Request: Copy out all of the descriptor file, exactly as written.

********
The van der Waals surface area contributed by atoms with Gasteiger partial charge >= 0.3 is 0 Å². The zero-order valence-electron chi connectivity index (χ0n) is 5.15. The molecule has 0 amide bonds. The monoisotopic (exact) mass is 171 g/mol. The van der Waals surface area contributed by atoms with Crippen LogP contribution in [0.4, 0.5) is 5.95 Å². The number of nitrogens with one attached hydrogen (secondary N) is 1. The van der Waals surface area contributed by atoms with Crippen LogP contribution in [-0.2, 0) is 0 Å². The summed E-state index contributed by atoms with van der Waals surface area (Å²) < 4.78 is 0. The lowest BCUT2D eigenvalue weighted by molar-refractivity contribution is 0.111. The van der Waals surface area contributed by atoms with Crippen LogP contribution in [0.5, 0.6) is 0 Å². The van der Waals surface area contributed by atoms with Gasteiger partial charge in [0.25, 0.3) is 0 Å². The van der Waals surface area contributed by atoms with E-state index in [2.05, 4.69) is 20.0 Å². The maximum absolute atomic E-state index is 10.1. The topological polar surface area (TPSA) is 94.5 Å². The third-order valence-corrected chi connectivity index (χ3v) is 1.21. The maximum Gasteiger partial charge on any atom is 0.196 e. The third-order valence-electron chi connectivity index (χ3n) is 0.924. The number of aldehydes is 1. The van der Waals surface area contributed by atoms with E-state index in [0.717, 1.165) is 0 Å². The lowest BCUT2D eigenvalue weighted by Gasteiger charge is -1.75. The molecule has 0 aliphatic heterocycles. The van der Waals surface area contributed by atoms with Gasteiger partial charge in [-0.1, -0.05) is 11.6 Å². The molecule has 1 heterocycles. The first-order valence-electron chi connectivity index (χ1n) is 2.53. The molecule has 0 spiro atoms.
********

The van der Waals surface area contributed by atoms with Gasteiger partial charge >= 0.3 is 0 Å². The zero-order valence-electron chi connectivity index (χ0n) is 5.15. The molecule has 0 amide bonds. The monoisotopic (exact) mass is 171 g/mol. The van der Waals surface area contributed by atoms with Crippen LogP contribution in [0.4, 0.5) is 5.95 Å². The number of nitrogens with one attached hydrogen (secondary N) is 1. The van der Waals surface area contributed by atoms with Crippen LogP contribution in [-0.2, 0) is 0 Å². The summed E-state index contributed by atoms with van der Waals surface area (Å²) < 4.78 is 0. The lowest BCUT2D eigenvalue weighted by molar-refractivity contribution is 0.111. The van der Waals surface area contributed by atoms with Crippen LogP contribution in [0.5, 0.6) is 0 Å². The van der Waals surface area contributed by atoms with Gasteiger partial charge in [0.25, 0.3) is 0 Å². The van der Waals surface area contributed by atoms with E-state index in [2.05, 4.69) is 20.0 Å². The maximum absolute atomic E-state index is 10.1. The topological polar surface area (TPSA) is 94.5 Å². The third-order valence-corrected chi connectivity index (χ3v) is 1.21. The maximum Gasteiger partial charge on any atom is 0.196 e. The third-order valence-electron chi connectivity index (χ3n) is 0.924. The number of aldehydes is 1. The van der Waals surface area contributed by atoms with E-state index in [0.717, 1.165) is 0 Å². The lowest BCUT2D eigenvalue weighted by Gasteiger charge is -1.75. The molecule has 0 aliphatic heterocycles. The van der Waals surface area contributed by atoms with Gasteiger partial charge in [-0.1, -0.05) is 11.6 Å². The molecule has 1 heterocycles. The first-order valence-electron chi connectivity index (χ1n) is 2.53. The molecule has 0 spiro atoms.